Continuous monitoring of radio flares requires the availability of a dedicated telescope like the Green Bank Interferometer--a facility of the National Science Foundation that was operated during the collection of these data by the National Radio Astronomy Observatory with funding from the United States Naval Observatory, the Naval Research Laboratory, the National Radio Astronomy Observatory, and NASA’s High Energy Astrophysics Program. The National Radio Astronomy Observatory is a facility of the National Science Foundation, operated under cooperative agreement by Associated Universities, Inc. Richards received funding for this research from the Air Force Office of Scientific Research, the National Science Foundation, and NASA.

Barbara K. Kennedy | EurekAlert!
Further information:

More articles from Physics and Astronomy:

nachricht Computer model predicts how fracturing metallic glass releases energy at the atomic level
20.07.2018 | American Institute of Physics

nachricht What happens when we heat the atomic lattice of a magnet all of a sudden?
18.07.2018 | Forschungsverbund Berlin

All articles from Physics and Astronomy >>>

The most recent press releases about innovation >>>

Die letzten 5 Focus-News des innovations-reports im Überblick:

Im Focus: Future electronic components to be printed like newspapers

A new manufacturing technique uses a process similar to newspaper printing to form smoother and more flexible metals for making ultrafast electronic devices.

The low-cost process, developed by Purdue University researchers, combines tools already used in industry for manufacturing metals on a large scale, but uses...

Im Focus: First evidence on the source of extragalactic particles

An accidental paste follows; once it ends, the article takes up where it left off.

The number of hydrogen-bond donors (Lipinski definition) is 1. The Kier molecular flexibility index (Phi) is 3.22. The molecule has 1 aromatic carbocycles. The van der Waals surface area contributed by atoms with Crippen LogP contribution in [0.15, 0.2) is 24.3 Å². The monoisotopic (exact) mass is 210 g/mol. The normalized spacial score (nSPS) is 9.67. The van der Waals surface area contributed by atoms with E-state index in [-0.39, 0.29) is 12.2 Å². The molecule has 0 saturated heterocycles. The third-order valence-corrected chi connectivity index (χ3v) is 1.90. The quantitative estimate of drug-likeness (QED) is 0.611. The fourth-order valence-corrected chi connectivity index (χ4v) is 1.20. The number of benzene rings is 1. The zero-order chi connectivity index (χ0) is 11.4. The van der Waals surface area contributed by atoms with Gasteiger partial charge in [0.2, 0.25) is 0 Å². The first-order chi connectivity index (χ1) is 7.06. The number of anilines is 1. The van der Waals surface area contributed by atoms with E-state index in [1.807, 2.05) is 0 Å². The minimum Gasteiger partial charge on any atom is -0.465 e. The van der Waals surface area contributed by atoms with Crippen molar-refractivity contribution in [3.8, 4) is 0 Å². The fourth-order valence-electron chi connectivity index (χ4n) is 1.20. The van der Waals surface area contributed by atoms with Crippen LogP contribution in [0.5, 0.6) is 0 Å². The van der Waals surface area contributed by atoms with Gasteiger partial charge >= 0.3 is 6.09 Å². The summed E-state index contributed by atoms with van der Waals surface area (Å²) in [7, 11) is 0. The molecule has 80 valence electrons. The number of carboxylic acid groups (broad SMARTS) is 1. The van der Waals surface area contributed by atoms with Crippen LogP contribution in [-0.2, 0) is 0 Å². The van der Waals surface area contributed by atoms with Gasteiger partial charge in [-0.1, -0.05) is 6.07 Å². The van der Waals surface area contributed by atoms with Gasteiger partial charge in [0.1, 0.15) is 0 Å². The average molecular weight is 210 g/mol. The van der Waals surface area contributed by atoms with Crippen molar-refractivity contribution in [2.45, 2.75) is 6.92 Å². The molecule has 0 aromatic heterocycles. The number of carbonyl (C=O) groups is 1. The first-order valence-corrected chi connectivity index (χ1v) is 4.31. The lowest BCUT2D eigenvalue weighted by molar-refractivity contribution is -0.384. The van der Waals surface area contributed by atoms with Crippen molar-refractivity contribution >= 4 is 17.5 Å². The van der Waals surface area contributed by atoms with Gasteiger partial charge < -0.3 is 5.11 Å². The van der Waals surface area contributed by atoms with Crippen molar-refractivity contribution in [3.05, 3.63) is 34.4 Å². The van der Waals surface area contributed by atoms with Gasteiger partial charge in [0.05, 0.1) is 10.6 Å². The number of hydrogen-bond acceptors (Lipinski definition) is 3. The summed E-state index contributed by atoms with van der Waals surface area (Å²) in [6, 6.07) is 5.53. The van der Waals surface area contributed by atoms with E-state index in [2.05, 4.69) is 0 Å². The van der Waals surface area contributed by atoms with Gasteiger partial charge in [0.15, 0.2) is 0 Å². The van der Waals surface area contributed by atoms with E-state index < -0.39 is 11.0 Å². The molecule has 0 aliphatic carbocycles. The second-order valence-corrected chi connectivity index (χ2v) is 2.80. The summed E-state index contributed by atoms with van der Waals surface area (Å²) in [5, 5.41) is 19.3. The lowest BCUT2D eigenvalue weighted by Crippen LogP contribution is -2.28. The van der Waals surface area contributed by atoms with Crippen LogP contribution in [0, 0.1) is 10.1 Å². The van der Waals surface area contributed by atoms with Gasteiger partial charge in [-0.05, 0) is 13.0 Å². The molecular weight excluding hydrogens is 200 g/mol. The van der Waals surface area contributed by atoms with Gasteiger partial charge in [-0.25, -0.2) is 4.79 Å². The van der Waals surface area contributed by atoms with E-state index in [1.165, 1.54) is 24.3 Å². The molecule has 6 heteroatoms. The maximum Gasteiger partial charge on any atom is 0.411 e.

For the first time ever, scientists have determined the cosmic origin of highest-energy neutrinos. A research group led by IceCube scientist Elisa Resconi, spokesperson of the Collaborative Research Center SFB1258 at the Technical University of Munich (TUM), provides an important piece of evidence that the particles detected by the IceCube neutrino telescope at the South Pole originate from a galaxy four billion light-years away from Earth.

To rule out other origins with certainty, the team led by neutrino physicist Elisa Resconi from the Technical University of Munich and multi-wavelength...

Im Focus: Magnetic vortices: Two independent magnetic skyrmion phases discovered in a single material

For the first time a team of researchers have discovered two different phases of magnetic skyrmions in a single material. Physicists of the Technical Universities of Munich and Dresden and the University of Cologne can now better study and understand the properties of these magnetic structures, which are important for both basic research and applications.

Whirlpools are an everyday experience in a bath tub: When the water is drained a circular vortex is formed. Typically, such whirls are rather stable. Similar...

Im Focus: Breaking the bond: To take part or not?

Physicists working with Roland Wester at the University of Innsbruck have investigated if and how chemical reactions can be influenced by targeted vibrational excitation of the reactants. They were able to demonstrate that excitation with a laser beam does not affect the efficiency of a chemical exchange reaction and that the excited molecular group acts only as a spectator in the reaction.

A frequently used reaction in organic chemistry is nucleophilic substitution. It plays, for example, an important role in in the synthesis of new chemical...

Im Focus: New 2D Spectroscopy Methods

Optical spectroscopy allows investigating the energy structure and dynamic properties of complex quantum systems. Researchers from the University of Würzburg present two new approaches of coherent two-dimensional spectroscopy.

"Put an excitation into the system and observe how it evolves." According to physicist Professor Tobias Brixner, this is the credo of optical spectroscopy....

All Focus news of the innovation-report >>>



Industry & Economy
Event News

Leading experts in Diabetes, Metabolism and Biomedical Engineering discuss Precision Medicine

13.07.2018 | Event News

Conference on Laser Polishing – LaP: Fine Tuning for Surfaces

12.07.2018 | Event News

11th European Wood-based Panel Symposium 2018: Meeting point for the wood-based materials industry

03.07.2018 | Event News

Latest News

A smart safe rechargeable zinc ion battery based on sol-gel transition electrolytes

20.07.2018 | Power and Electrical Engineering

Reversing cause and effect is no trouble for quantum computers

20.07.2018 | Information Technology

Princeton-UPenn research team finds physics treasure hidden in a wallpaper pattern

20.07.2018 | Materials Sciences

Science & Research
Overview of more VideoLinks >>>